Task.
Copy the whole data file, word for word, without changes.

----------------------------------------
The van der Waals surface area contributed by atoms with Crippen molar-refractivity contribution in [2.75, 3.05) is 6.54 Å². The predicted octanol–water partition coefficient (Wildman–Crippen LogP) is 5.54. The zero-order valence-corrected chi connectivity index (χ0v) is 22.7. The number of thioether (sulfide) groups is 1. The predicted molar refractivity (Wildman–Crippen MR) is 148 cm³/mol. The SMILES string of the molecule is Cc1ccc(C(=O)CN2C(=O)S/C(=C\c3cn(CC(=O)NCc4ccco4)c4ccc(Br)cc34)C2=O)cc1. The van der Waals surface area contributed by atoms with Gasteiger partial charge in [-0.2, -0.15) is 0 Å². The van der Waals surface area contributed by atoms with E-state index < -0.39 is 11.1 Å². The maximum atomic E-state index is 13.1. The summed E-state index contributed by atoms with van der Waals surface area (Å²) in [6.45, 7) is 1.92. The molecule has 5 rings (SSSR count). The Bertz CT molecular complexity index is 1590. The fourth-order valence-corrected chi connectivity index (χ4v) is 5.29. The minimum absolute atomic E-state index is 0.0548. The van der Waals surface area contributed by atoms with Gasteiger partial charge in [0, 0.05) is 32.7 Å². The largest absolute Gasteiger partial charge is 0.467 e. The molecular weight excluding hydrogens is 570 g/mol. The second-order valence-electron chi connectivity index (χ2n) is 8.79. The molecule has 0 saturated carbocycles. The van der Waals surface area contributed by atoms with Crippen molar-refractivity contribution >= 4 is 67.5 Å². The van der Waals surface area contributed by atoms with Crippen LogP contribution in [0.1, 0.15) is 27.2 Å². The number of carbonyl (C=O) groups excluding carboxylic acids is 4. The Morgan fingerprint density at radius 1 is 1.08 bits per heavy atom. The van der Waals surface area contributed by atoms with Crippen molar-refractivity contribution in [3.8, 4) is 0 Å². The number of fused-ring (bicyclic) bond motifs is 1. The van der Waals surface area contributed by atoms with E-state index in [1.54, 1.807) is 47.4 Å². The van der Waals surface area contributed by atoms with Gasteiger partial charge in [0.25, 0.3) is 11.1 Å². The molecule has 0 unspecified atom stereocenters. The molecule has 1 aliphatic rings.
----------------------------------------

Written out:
The van der Waals surface area contributed by atoms with Crippen molar-refractivity contribution in [2.75, 3.05) is 6.54 Å². The predicted octanol–water partition coefficient (Wildman–Crippen LogP) is 5.54. The zero-order valence-corrected chi connectivity index (χ0v) is 22.7. The number of thioether (sulfide) groups is 1. The predicted molar refractivity (Wildman–Crippen MR) is 148 cm³/mol. The SMILES string of the molecule is Cc1ccc(C(=O)CN2C(=O)S/C(=C\c3cn(CC(=O)NCc4ccco4)c4ccc(Br)cc34)C2=O)cc1. The van der Waals surface area contributed by atoms with Gasteiger partial charge in [-0.2, -0.15) is 0 Å². The van der Waals surface area contributed by atoms with E-state index < -0.39 is 11.1 Å². The maximum atomic E-state index is 13.1. The summed E-state index contributed by atoms with van der Waals surface area (Å²) in [6.45, 7) is 1.92. The molecule has 5 rings (SSSR count). The Bertz CT molecular complexity index is 1590. The fourth-order valence-corrected chi connectivity index (χ4v) is 5.29. The minimum absolute atomic E-state index is 0.0548. The van der Waals surface area contributed by atoms with Gasteiger partial charge in [0, 0.05) is 32.7 Å². The largest absolute Gasteiger partial charge is 0.467 e. The molecular weight excluding hydrogens is 570 g/mol. The second-order valence-electron chi connectivity index (χ2n) is 8.79. The molecule has 0 saturated carbocycles. The van der Waals surface area contributed by atoms with Crippen molar-refractivity contribution >= 4 is 67.5 Å². The van der Waals surface area contributed by atoms with Crippen LogP contribution in [0.1, 0.15) is 27.2 Å². The number of carbonyl (C=O) groups excluding carboxylic acids is 4. The Morgan fingerprint density at radius 1 is 1.08 bits per heavy atom. The van der Waals surface area contributed by atoms with Crippen molar-refractivity contribution in [3.8, 4) is 0 Å². The number of fused-ring (bicyclic) bond motifs is 1. The van der Waals surface area contributed by atoms with E-state index in [1.54, 1.807) is 47.4 Å². The van der Waals surface area contributed by atoms with Gasteiger partial charge in [0.25, 0.3) is 11.1 Å². The molecule has 0 unspecified atom stereocenters. The molecule has 1 aliphatic rings.